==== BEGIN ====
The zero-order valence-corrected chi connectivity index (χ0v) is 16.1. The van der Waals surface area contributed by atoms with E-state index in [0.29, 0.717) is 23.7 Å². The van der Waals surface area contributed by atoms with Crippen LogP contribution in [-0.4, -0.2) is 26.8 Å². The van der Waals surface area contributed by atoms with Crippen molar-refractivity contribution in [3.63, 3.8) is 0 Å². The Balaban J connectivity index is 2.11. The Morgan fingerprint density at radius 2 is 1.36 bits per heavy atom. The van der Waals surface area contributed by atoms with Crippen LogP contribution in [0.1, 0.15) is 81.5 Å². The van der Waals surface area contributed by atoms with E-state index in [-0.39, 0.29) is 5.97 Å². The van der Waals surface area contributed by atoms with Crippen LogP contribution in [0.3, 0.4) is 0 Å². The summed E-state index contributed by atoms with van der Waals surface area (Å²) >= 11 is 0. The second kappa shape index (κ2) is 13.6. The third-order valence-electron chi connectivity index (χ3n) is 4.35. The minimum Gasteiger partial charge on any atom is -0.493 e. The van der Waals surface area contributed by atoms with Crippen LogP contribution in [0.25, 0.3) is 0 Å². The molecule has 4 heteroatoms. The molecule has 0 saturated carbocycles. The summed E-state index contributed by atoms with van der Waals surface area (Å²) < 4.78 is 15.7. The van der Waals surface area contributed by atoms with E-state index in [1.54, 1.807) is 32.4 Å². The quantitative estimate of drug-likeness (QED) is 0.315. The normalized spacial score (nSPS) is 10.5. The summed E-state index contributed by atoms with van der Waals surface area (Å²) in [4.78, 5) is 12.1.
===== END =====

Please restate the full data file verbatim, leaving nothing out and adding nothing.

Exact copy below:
The zero-order valence-corrected chi connectivity index (χ0v) is 16.1. The van der Waals surface area contributed by atoms with E-state index in [0.29, 0.717) is 23.7 Å². The van der Waals surface area contributed by atoms with Crippen LogP contribution in [-0.4, -0.2) is 26.8 Å². The van der Waals surface area contributed by atoms with Crippen molar-refractivity contribution in [3.63, 3.8) is 0 Å². The Balaban J connectivity index is 2.11. The Morgan fingerprint density at radius 2 is 1.36 bits per heavy atom. The van der Waals surface area contributed by atoms with Crippen LogP contribution in [0.1, 0.15) is 81.5 Å². The van der Waals surface area contributed by atoms with E-state index in [-0.39, 0.29) is 5.97 Å². The van der Waals surface area contributed by atoms with Crippen LogP contribution in [0.3, 0.4) is 0 Å². The summed E-state index contributed by atoms with van der Waals surface area (Å²) >= 11 is 0. The second kappa shape index (κ2) is 13.6. The third-order valence-electron chi connectivity index (χ3n) is 4.35. The minimum Gasteiger partial charge on any atom is -0.493 e. The van der Waals surface area contributed by atoms with Crippen LogP contribution in [0.25, 0.3) is 0 Å². The molecule has 4 heteroatoms. The molecule has 0 saturated carbocycles. The summed E-state index contributed by atoms with van der Waals surface area (Å²) < 4.78 is 15.7. The van der Waals surface area contributed by atoms with E-state index in [1.54, 1.807) is 32.4 Å². The quantitative estimate of drug-likeness (QED) is 0.315. The normalized spacial score (nSPS) is 10.5. The summed E-state index contributed by atoms with van der Waals surface area (Å²) in [4.78, 5) is 12.1.